Sharks

Sharks

SAN JOSE -– Two of the primary reasons the Sharks have had trouble at home, losing nine out of 13 headed into Monday night’s tilt with Colorado, go hand-in-hand.

Goaltender Martin Jones’ save percentage, the most honest metric when judging a goaltender, is a full 22 points lower at SAP Center. While Jones has been stellar on the road, boasting a 12-3-2 record, 2.22 goals-against average and .924 save percentage, those numbers dip to 3-7-0 with a 2.70 GAA and .902 SP in San Jose.

Has Jones felt more comfortable on the road?

“No, I don’t think so. I’ve felt comfortable at home,” he said. “For whatever reason it hasn’t really translated into wins. It hasn’t been from lack of comfort or anything like that.”

[KURZ: Quick: Sharks' Jones 'has a high ceiling']

The other problem, as mentioned by coach Pete DeBoer several times, is the Sharks have had a tendency to fall behind at home. They have allowed the first goal nine times, losing all of them.

While DeBoer admitted there may be something to that incongruity in Jones’ home and road stats, a goaltender’s numbers are often reflective of the way the team plays in front of him.

“It’s a big enough discrepancy in the two numbers that there’s probably a little something to that, [but] at the same time we’ve probably played a little bit better version of our game on the road than we have at home,” DeBoer said. “Kept it a little simpler, kept shots to the outside, played with the lead more on the road than we have at home, which makes a big difference. I think there’s a lot of things that go into that number.”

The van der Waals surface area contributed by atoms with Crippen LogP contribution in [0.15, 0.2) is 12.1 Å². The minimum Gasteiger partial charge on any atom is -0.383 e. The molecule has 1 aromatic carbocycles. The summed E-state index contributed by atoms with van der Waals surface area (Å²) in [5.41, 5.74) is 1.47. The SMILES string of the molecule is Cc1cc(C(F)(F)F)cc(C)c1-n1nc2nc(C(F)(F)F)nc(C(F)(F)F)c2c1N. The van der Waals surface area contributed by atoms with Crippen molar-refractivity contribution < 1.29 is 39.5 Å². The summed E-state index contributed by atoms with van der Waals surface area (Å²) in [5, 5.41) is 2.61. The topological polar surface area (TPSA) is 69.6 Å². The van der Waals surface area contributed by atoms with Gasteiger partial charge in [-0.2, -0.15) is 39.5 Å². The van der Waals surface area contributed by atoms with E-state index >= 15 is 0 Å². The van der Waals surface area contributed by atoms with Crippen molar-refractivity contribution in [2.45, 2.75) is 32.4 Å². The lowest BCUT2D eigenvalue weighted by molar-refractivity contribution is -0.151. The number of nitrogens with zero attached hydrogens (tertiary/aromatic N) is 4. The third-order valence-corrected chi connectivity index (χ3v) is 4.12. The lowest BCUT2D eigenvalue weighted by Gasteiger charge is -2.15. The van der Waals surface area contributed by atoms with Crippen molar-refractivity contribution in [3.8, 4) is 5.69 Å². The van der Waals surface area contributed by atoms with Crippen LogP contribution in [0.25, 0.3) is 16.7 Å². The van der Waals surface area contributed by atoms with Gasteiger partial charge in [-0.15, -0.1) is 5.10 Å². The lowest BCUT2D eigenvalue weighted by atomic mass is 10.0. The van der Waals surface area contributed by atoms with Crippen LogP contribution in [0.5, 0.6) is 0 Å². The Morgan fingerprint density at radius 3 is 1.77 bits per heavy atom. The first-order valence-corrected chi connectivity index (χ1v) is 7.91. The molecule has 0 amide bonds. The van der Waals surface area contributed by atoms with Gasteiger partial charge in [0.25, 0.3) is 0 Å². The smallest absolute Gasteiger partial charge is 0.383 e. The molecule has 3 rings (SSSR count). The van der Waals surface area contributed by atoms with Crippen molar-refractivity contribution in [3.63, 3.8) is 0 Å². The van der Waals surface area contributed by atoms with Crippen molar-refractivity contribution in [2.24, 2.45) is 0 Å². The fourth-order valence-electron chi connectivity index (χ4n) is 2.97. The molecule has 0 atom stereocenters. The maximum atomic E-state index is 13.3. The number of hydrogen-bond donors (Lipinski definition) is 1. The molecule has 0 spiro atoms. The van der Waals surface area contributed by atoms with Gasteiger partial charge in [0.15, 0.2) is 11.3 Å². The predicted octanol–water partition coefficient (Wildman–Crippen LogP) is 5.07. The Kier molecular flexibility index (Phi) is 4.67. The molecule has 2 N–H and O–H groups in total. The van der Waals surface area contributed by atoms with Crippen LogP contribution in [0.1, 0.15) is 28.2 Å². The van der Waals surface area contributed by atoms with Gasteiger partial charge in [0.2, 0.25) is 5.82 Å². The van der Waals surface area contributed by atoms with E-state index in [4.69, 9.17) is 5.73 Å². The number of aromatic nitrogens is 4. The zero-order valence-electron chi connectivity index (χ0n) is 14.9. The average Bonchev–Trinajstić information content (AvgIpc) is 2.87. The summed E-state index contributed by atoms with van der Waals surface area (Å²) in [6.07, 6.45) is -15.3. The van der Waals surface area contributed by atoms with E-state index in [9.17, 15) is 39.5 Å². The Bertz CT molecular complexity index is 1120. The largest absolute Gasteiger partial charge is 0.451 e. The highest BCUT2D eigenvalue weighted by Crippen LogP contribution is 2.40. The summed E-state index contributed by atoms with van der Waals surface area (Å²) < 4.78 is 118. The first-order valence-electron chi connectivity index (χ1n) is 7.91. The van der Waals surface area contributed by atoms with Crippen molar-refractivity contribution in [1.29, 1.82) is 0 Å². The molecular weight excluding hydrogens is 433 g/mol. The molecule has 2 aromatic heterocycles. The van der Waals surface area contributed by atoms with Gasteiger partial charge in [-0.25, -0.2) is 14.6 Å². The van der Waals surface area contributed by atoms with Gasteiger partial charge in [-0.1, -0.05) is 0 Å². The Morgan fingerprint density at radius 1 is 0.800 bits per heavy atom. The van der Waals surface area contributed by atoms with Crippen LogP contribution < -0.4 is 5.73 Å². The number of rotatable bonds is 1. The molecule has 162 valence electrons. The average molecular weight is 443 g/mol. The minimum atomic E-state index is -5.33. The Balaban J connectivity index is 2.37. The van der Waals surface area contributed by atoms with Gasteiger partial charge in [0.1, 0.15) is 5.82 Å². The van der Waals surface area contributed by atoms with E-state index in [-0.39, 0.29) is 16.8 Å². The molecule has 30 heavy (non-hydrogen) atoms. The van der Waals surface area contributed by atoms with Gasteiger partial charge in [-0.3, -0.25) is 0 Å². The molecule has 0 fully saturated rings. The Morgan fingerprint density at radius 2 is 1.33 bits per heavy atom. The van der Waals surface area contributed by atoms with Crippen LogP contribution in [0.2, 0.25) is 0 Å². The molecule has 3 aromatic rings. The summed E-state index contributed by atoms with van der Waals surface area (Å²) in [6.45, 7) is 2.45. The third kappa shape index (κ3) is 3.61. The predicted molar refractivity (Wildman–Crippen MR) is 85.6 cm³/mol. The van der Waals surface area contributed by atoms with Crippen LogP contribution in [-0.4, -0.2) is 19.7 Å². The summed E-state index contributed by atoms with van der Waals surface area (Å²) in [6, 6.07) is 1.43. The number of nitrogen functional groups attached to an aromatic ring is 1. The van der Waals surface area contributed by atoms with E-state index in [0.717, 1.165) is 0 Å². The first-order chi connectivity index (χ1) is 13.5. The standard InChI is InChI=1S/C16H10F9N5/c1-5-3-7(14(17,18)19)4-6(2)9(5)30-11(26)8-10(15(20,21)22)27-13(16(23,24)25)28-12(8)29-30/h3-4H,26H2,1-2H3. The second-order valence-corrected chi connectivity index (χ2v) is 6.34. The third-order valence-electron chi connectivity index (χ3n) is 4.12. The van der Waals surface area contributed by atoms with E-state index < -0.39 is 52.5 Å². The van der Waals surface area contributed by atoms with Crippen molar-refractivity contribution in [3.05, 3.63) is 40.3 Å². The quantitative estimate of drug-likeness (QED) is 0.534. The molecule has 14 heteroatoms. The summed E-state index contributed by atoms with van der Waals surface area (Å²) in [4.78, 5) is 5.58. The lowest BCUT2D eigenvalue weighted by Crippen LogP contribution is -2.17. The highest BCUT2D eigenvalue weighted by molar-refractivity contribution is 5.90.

DeBoer hasn’t been necessarily displeased with his team’s starts, despite the fact that on five occasions, the Sharks have allowed the first goal-against within the first five minutes of the game.

“I don’t know about better starts. We haven’t scored first at home. We’ve had some great starts where we have two or three shifts in the other team’s end and got the first four or five shots, and then they come down and get the first goal,” DeBoer said. “We have a big miscue or we give up a grade-A chance and it ends up in our net, and we’re playing from behind.”

[KURZ: Sharks changing up their home game day routine]

Getting on top early is sure to be a focus of the Sharks’ five-game homestand, as they remain bunched up with several other teams in a weak Pacific Division. They begin Monday in fourth place (17-15-2, 36 points), just one point behind Arizona and Calgary, but only three ahead of sixth-place Edmonton.

Joel Ward said: “We’ve got to find a way. We’ve got to start winning some games. … It’s a tight race. We can’t afford to slip. We got a big win last game, and hopefully we can have a good homestand.”